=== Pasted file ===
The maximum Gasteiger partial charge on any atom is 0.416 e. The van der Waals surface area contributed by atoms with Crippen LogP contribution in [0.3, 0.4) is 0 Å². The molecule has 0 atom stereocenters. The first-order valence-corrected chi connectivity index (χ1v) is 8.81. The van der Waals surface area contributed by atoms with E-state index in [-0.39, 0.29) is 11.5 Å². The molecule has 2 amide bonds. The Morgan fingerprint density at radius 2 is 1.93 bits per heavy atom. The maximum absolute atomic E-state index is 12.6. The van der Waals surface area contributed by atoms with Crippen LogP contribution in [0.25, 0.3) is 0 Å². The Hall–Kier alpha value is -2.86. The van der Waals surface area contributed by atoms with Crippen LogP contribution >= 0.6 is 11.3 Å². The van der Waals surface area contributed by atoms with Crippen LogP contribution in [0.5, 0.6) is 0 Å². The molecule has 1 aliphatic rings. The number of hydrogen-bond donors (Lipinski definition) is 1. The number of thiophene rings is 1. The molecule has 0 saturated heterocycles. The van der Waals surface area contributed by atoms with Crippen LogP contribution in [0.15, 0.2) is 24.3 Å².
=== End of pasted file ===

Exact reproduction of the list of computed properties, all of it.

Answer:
The maximum Gasteiger partial charge on any atom is 0.416 e. The van der Waals surface area contributed by atoms with Crippen LogP contribution in [0.3, 0.4) is 0 Å². The molecule has 0 atom stereocenters. The first-order valence-corrected chi connectivity index (χ1v) is 8.81. The van der Waals surface area contributed by atoms with E-state index in [-0.39, 0.29) is 11.5 Å². The molecule has 2 amide bonds. The Morgan fingerprint density at radius 2 is 1.93 bits per heavy atom. The maximum absolute atomic E-state index is 12.6. The van der Waals surface area contributed by atoms with Crippen LogP contribution in [0.25, 0.3) is 0 Å². The Hall–Kier alpha value is -2.86. The van der Waals surface area contributed by atoms with Crippen LogP contribution >= 0.6 is 11.3 Å². The van der Waals surface area contributed by atoms with Crippen LogP contribution in [0.5, 0.6) is 0 Å². The molecule has 1 aliphatic rings. The number of hydrogen-bond donors (Lipinski definition) is 1. The number of thiophene rings is 1. The molecule has 0 saturated heterocycles. The van der Waals surface area contributed by atoms with Crippen LogP contribution in [0.15, 0.2) is 24.3 Å².